Everybody Discusses The Weather In R (+ Trigger Warning)

Well, maybe not everybody but if you are interested in weather statistics, there’s a trio of posts at R-Bloggers made for you.

Trigger Warning: If you are a climate change denier, you won’t like the results presented by the posts cited below. Facts dead ahead.

Tracking Precipitation by Day-of-Year

From the post:

Plotting cumulative day-of-year precipitation can helpful in assessing how the current year’s rainfall compares with long term averages. This plot shows the cumulative rainfall by day-of-year for Philadelphia International Airports rain gauge.

Checking Historical Precipitation Data Quality

From the post:

I am interested in evaluating potential changes in precipitation patterns caused by climate change. I have been working with daily precipitation data for the Philadelphia International Airport, site id KPHL, for the period 1950 to present time using R.

I originally used the Pennsylvania State Climatologist web site to download a CSV file of daily precipitation data from 1950 to the present. After some fits and starts analyzing this data set, I discovered that data for January was missing for the period 1950 – 1969. This data gap seriously limited the usable time record.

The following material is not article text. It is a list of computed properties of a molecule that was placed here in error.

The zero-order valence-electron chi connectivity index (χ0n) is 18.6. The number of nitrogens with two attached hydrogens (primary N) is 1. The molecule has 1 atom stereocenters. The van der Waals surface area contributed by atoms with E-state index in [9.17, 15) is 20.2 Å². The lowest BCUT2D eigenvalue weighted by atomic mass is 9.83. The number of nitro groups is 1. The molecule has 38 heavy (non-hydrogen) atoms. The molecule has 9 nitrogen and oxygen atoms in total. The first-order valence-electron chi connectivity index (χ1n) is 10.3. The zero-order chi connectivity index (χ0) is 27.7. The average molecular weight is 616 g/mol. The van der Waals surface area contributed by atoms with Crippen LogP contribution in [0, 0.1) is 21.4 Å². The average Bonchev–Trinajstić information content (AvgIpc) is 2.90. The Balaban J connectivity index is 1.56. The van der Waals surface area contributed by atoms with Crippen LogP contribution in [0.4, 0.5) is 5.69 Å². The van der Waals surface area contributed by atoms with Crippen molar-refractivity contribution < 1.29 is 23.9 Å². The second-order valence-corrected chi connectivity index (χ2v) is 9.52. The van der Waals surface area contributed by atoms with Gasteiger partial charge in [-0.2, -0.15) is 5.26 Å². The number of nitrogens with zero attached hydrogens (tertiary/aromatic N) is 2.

John Yagecic, (Adventures In Data) told me about the weatherData package which provides easy to use functions to retrieve Weather Underground data. I have found several precipitation data quality issues that may be of interest to other investigators.

Access and Analyze 170 Monthly Climate Time Series Using Simple R Scripts

From the post:

Open Mind, a climate trend data analysis blog, has a great Climate Data Service that provides updated consolidated csv file with 170 monthly climate time series. This is a great resource for those interested in studying climate change. Quick, reliable access to 170 up-to-date climate time series will save interested analysts hundreds – thousands of data wrangling hours of work.

This post presents a simple R script to show how a user can select one of the 170 data series and generate a time series plot like this:

All of these posts originated at RClimate, a new blog that focuses on R and climate data.

Drop by to say hello to D Kelly O’Day, PE (professional engineer) Retired.

Relevant searches at R-Bloggers (as of today):

Climate – 218 results

Flood – 61 results

Rainfall – 55 results

Weather – 291 results

Caution: These results contain duplicates.

Enjoy!

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